Friday, July 2, 2010

Mere Acquaintances- Chapter Thirty-Nine

Becca could hardly sit still as she looked at the piles of papers and tapes on the desk in front of her. So much information, that before had been nothing but cryptic…… but she thought she might have some answers now.

The personalities her patients had made for themselves… weren’t even part of this world. It seemed painfully obvious now. Even though it had baffled her so long. She felt sheepish that she had let that theory escape her. Just because she didn’t read fantasy novels didn’t mean no one else did. More calls to family and friend contacts had earned her the answers that yes, all five patients were huge fantasy literature nerds. Even Vale hadn’t been able to hide that from his coworkers. Lord of the Rings, The Wheel of Time, A Song of Ice and Fire, Dune… all five were avid readers who, long before coming to Ighosia Falls, escaped into other words via novels. Now their worlds had become real, and they were part of it.

But their profiles suggested that all five had split their personalities before being committed, Dr. Anderson would ask. Becca thought she had her mentor pegged and knew how she would respond to this new theory. If that were true, if their personalities were developed before coming to Ighosia Falls, then how did they become so connected?

Becca thought she had the answer to that, too. The characters Cheyne and Masithina– the names had been given to her by Becky– were already part of the world. Looking back, she knew she had heard those names mentioned before, but not as direct address toward someone, so she didn’t think they were Emery’s or Joanna’s alternate persona. But the world was familiar to both patients. It was contrived by them as an adventure game when they were children. It was only natural that when their minds split, they would cling to something familiar, something from a happier time. That would explain the two of them.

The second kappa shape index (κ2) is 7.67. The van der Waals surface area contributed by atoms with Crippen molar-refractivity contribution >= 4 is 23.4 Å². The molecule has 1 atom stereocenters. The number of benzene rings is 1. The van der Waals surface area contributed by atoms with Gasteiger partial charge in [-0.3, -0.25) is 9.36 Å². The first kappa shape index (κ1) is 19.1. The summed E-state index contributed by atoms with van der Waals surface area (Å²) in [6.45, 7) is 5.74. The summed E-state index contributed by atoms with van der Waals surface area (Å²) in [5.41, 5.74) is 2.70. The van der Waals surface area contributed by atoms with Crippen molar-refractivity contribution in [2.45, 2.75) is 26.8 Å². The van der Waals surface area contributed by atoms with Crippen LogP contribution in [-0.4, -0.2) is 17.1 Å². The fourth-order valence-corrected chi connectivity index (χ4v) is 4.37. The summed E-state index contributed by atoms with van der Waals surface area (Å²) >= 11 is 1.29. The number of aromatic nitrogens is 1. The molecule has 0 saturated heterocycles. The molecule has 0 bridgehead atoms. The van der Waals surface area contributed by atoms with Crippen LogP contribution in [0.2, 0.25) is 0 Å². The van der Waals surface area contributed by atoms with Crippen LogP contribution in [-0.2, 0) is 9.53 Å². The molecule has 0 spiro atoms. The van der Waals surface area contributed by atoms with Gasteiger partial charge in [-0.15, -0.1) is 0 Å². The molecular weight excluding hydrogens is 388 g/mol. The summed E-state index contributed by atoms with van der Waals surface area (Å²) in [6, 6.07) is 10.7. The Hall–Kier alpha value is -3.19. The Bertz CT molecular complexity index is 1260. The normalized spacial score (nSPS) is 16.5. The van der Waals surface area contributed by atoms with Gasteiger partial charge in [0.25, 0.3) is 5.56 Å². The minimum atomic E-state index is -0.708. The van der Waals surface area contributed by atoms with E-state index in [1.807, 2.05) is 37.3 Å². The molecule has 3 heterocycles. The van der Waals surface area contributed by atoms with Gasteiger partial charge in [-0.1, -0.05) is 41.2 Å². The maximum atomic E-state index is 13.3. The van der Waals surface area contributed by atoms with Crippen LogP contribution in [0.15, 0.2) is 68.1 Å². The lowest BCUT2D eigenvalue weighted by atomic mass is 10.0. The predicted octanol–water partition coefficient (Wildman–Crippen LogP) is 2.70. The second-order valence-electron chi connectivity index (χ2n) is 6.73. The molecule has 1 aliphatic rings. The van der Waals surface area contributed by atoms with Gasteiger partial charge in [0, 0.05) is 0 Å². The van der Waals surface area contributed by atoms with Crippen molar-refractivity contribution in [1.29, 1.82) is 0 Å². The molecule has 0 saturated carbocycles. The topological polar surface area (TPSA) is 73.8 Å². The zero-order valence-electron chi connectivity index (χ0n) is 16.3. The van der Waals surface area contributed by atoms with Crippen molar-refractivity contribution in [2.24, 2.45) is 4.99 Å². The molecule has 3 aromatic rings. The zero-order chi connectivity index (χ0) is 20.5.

Ryan… his study of mythology, legend, and fantastical writing, as well as his emotional sensitivity and creativity could connect him with them. His recent work on the Tyrfing opera would have given him another tie to Emery’s sword, Sonsedhor.

Lydia was much simpler. She had a need to belong, a desperation to be accepted and loved. That would have been enough to pull her in: the need to be part of a group.

Vale was more difficult. What could draw him into such a group? His coworkers had given her the answer: jealously. He hated being excluded.

Everything made sense all of a sudden. But what to do with this knowledge? Helping her patients was the ultimate goal; understanding them was just the first step. So how could she treat them when they were in a completely different world? Rowarck, Weslyn, Draygun, Sen, Kimminy, Jaden, and Xanthis had no idea where they were really, probably had no clue what a doctor or a mental hospital were. They were so deep in their delusions, their alternate world, that she wouldn’t fit in. She wouldn’t know what to do anyway, to interact with them.

She could very easily turn her speculation and research over to Dr. Anderson for her input, and maybe eventually publish a study about them, but to what end? She still hadn’t cured anything. At best, it was still all conjecture.

What could she really do differently anyway? For months, none of the patients had responded to any sort of therapy, group or individual. None of them had even acknowledged the presence of a psychiatrist. Which of them was the real person now, the body’s identity or the mind’s? Was Emery truly and completely Rowarck now? Was Joanna Sen or Kimminy? Or was she still Jo?

She finally decided that all she could really do was wait and see how things panned out. Would they stay like this indefinitely, or was this their own form of therapy? Things like that had been known to happen. They might just one day snap out of it.

It could go any way.

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